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BP under pressure on Kovykta

TNK-BP, the Anglo-Russian oil joint venture, is bracing itself for a full investigation within weeks into its licence agreement for a giant Siberian gasfield as the Kremlin tightens its grip on the country's energy resources.

Russia has used environmental audits and regulatory threats to restore state dominance over oil and gas supplies. This week saw Gazprom take a controlling stake in Royal Dutch Shell's Sakhalin-2 project after months of pressure.

People familiar with the situation said Gazprom's negotiations with TNK-BP were likely to follow a similar pattern to Shell's prolonged battle with state officials and the Russian gas monopoly.

TNK-BP has already offered Gazprom majority control over the Kovykta gasfield, but has insisted that Gazprom should pay for its stake with cash or assets.

Russian authorities have already stepped up pressure on TNK-BP, accusing it of breaking a licence agreement on production levels. The prospect of losing the licence for Kovykta is likely to soften TNK-BP's negotiating position.

Gazprom and TNK-BP have been talking about the joint development of the project for years but have not reached an agreement. Although TNK-BP has a licence to develop the field, expected to supply gas to Asian countries, it cannot do so without Gazprom agreeing to build an export pipeline for the field.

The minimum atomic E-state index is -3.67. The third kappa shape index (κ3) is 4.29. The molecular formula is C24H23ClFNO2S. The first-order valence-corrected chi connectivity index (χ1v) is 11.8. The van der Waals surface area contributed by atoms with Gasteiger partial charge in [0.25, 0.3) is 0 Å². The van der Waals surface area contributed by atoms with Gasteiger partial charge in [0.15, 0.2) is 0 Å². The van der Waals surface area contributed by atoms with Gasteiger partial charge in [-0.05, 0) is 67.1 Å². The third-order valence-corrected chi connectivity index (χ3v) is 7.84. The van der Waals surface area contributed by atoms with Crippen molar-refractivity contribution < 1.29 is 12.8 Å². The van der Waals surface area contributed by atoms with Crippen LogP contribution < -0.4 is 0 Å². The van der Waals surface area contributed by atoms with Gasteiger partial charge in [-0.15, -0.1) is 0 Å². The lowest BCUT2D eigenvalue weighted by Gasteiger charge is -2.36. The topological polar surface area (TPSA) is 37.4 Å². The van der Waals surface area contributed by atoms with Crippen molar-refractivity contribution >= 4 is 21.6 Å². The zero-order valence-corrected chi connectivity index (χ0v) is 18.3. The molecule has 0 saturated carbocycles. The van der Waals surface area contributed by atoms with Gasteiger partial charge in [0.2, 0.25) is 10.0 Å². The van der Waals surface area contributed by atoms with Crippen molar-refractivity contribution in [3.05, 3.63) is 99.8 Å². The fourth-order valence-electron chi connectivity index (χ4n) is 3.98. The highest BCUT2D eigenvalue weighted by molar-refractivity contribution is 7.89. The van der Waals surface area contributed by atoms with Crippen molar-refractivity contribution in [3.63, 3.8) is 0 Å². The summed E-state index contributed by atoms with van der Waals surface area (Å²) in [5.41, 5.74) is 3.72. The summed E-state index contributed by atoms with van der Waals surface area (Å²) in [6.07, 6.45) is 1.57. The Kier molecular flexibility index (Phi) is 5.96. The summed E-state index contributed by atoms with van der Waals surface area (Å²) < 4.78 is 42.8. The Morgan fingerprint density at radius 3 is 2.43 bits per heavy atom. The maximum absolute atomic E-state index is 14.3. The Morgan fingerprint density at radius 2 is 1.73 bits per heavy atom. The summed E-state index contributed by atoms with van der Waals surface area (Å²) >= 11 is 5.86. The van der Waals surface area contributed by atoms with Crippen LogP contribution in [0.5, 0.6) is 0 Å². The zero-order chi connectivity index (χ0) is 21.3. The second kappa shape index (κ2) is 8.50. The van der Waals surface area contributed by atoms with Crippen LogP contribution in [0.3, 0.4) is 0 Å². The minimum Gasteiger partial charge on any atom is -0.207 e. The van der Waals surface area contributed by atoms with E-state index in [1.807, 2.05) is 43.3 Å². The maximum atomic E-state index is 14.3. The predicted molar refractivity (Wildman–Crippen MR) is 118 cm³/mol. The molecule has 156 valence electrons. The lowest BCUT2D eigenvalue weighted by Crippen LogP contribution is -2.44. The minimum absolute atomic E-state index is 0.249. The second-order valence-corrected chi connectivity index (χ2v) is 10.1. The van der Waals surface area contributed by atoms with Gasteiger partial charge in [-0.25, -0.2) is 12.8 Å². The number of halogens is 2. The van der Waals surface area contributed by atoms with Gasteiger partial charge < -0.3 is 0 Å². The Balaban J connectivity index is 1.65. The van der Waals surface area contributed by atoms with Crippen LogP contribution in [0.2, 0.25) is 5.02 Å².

Gazprom, which has a mono-poly over the pipeline network and gas exports, has been stalling negotiations for months. It says it has other priorities.

A deal with Gazprom was required from the start, so BP's position is quite weak in any case, and now they are stuck because, as time has passed, the lack of agreement is making them breach their license.

So I think that this article is actually an attempt to pain the Russians as bullies in the Sakhalin context and try to give BP a bit more leverage. I doubt it'll work, though.

In the long run, we're all dead. John Maynard Keynes

by Jerome a Paris (etg@eurotrib.com) on Sat Dec 23rd, 2006 at 04:36:34 AM EST
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